He is the author of two stained glass pieces in the Church of the Assumption in Trebižat near Čapljina, six pieces of stained glass in the Church of St Elijah in Masna Luka at Blidinje, five pieces of stained glass in the Church of St Francis of Assisi in Čaplina, a stained glass piece in the Chapel of St Francis in Gornji Vukšić and did three of the stations of the Way of the Cross in the Church of the Annunciation in Široki Brijeg. His undergraduate dissertation Art Informel in Croatian Painting was published in the first issue of the journal for art, culture and science Akademija of the Academy of Fine Arts of Široki Brijeg and the Franciscan Gallery. He is a member of the Croatian Artists’ Association of Split, the Croatian Artists’ Association of Zagreb and the Alumni of the Academy of Fine Arts at Široki Brijeg.

His works are in numerous artistic collections: the Franciscan Museum and Geallery of Široki Brijeg (Široki Brijeg, Bosnia and Herzegovina, the Fontics Gallery in Grožnjan and elsewhere. He has received numerous prizes and commendations, as follows. Second Prize at the competition exhibition Motifs of the Passion, Mimara Museum, Zagreb, 2005; First Prize at the 27th international competition in the miniprint in Cadesques (Spain), 2007; Painting Prize at the 6th International Miniatures Exhibition of Bosnia and Herzegovina in Tuzla, 2011; Second Prize at the international exhibition of miniatures called Minimum Maximum 4 in Banja Luka, 2013; Third Prize at the competition exhibition Change of the Association of Croatian Artists of the Federation of Bosnia and Herzegovina in Mostar, 2016; Prize at the Autumn Art Salon, 2016, of the Association of Croatian Artists of the Federation of Bosnia and Herzegovina in Mostar in 2016; First Prize in the sculpting category and Grand Prix in the first salon of the art of the miniature in Rijeka – Rijeka Mini Art, 2017; Special Prize at the second salon of the art of the miniature in Rijeka – Rijeka Mini Art 2017. To date he has had 29 solo shows and taken part in more than 190 collective exhibitions at home and abroad.

K 507885, 2016., kombinirana tehnika | mixed media, 50,7 x 88,5 cm



Duration: 31.10. - 8.12.2019.
Curator: Vesna Delić Gozze

PIROŠKA PRÄGER-RADAUŠ, A FEMALE PORTRAIT, 1936., oil on canvas, 64 x 53 cm

If artistic expression is the result of the creation of the new and constitutes a space of personal freedom, the painting oeuvre of Milan Konjović expresses all the power of a particular and individual vision. Konjović’s dream work is always brought into play and remains along with the visible reality of the material world, and yet also comes into being as a personal, immediate commentary, in which sensory perception is transformed into the prevailing impression of personal reaction to external stimuli. He underwent a stylistic change from the preponderant formation of volume and a restricted range of colours to a new and dominating intensity in the handling of colouring. This is a creative trajectory that occurred in a similar way in the context of the visual art of the wider area of south-east regions. Miodrag Protić recognised two historical epochs in artistic creation, with a watershed round about 1950, in which the previous version of Expressionism was expressed above all by the painterly shaping of volume.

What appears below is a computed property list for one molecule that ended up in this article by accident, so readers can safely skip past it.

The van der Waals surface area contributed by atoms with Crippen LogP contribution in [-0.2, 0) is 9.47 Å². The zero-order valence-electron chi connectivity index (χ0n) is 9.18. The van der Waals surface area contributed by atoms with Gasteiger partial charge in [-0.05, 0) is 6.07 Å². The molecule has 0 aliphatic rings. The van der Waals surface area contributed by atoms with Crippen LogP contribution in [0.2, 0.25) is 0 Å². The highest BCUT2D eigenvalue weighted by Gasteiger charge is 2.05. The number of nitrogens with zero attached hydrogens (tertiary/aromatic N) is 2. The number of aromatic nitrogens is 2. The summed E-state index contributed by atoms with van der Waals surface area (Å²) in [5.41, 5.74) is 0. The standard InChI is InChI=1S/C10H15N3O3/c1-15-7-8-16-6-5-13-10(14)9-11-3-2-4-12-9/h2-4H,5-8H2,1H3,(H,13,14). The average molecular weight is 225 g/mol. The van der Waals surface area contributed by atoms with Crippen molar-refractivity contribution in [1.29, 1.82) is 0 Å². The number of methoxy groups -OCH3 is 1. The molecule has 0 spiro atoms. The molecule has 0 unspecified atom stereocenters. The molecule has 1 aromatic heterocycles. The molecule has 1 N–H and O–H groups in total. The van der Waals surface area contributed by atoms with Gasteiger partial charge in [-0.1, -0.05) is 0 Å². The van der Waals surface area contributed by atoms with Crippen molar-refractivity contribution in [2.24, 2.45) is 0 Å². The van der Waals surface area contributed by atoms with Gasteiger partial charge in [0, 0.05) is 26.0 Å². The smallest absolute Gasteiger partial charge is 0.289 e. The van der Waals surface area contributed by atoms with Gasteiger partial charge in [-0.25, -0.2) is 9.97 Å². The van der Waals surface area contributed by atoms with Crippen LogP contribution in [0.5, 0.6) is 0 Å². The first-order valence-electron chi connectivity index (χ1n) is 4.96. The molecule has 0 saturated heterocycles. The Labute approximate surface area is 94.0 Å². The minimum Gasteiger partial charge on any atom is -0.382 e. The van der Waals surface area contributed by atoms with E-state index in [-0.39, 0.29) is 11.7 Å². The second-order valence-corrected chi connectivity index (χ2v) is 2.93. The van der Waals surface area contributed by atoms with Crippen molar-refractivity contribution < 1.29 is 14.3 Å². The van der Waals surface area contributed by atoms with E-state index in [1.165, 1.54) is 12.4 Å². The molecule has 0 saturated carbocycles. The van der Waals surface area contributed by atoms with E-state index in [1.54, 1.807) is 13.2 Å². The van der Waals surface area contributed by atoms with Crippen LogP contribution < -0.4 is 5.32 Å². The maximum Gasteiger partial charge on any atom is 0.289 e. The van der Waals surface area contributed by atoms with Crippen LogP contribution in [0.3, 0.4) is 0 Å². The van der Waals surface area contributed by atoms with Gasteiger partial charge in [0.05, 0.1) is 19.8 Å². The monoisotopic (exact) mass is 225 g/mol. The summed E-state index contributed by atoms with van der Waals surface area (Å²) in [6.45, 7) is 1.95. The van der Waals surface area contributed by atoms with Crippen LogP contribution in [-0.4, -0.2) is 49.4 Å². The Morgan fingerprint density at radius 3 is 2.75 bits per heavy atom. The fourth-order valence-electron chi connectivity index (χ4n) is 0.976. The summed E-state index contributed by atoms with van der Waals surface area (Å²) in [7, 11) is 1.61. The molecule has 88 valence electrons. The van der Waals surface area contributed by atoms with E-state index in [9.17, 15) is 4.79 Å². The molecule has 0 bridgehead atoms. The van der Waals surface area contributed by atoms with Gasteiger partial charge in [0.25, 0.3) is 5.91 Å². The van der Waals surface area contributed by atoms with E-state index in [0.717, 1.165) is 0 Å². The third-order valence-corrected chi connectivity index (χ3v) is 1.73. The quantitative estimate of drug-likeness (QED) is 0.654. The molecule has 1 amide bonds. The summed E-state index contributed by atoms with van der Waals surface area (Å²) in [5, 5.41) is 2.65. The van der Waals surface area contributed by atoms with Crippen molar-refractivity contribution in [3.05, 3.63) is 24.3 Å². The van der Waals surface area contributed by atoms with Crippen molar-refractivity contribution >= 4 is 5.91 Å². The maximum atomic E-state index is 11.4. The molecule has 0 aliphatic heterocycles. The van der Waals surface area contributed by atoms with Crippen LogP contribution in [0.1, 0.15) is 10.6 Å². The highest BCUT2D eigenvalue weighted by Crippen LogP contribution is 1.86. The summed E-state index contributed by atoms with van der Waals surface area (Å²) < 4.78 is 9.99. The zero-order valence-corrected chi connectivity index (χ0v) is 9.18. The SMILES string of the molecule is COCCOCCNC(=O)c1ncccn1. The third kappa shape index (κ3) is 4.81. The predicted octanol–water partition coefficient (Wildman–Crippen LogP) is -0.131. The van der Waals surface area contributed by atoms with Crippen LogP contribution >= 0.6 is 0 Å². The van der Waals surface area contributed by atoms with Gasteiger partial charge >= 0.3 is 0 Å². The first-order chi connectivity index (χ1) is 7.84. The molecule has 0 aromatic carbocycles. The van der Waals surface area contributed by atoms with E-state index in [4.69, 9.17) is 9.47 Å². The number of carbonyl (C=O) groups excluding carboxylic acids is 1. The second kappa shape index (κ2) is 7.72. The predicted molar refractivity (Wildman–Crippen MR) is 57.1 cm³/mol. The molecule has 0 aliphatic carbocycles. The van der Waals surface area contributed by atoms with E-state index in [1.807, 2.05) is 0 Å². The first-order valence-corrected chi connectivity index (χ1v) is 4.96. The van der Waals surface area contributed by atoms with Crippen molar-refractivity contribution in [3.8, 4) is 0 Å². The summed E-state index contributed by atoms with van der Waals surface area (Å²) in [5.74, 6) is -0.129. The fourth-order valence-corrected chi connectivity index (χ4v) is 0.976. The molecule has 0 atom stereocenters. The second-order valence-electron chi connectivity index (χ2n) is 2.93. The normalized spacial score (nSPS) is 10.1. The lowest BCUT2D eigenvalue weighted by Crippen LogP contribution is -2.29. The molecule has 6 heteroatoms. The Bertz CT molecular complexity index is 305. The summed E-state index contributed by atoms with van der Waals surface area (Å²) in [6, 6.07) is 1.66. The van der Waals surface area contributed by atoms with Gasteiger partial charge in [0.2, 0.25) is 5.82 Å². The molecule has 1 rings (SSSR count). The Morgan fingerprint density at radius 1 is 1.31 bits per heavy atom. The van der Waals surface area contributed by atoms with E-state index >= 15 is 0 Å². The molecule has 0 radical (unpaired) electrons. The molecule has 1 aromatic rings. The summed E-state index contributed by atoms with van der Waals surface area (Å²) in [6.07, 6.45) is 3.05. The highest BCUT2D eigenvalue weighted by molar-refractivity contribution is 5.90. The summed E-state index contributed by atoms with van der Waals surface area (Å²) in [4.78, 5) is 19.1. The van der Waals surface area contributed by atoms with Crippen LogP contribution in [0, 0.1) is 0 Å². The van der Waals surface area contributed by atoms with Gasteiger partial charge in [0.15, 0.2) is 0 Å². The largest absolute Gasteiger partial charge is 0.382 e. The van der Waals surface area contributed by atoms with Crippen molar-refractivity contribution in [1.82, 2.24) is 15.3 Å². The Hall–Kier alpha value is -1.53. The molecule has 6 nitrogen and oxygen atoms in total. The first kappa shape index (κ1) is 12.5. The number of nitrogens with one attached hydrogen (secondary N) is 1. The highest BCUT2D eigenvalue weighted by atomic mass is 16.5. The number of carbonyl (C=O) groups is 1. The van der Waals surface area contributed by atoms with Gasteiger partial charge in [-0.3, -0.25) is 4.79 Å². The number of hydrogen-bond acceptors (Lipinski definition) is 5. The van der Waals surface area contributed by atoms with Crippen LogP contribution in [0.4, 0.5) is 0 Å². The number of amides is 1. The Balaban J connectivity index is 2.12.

BUNIĆEVA POLJANA IN DUBROVNIK,THE PERIPHERY, 1947., oil on canvas, 87,5 x 114,5 cm, Muzej likovnih umjetnosti, Osijek, MLU-S-1036

GRAIN, 1953., oil on hardboard, 47 x 81 cm, Muzej moderne i suvremene umjetnosti, Rijeka, MMSU-404 

Milan Konjović belongs, according to Protić’s structural diagram, to the expressionism of the newer type, and to the pre-war generation of painters that includes Lubarda, Milunović, Postružnik, Pregelj, Mihalič, Omers, Stupica and Hegedušić. While a parallel phenomenon is that of the expressionist and poetic realism of Milosavljević and Kos, in most of the painters, it is the expression of construction and shaping that prevails, which would refer to Konjović, Bijelić, Dobrović, Job, Šumanović, Babić, Herman, Tartaglia, Gecan, Uzelac, Šulentić and Zora Petrović, as seen in the 1920s, as the plane of contact of the influence of Cézanne, Cubism and the renovated tradition, which, in the case of Konjović, developed in time into the febrile dynamism of Expressionist visions. At the very end of his life and career, with his brush reducing his creative oeuvre of animated geography of motifs, Konjović drew a circle with a dot in the middle: a visual explanation of his mission as painter with a destined calling.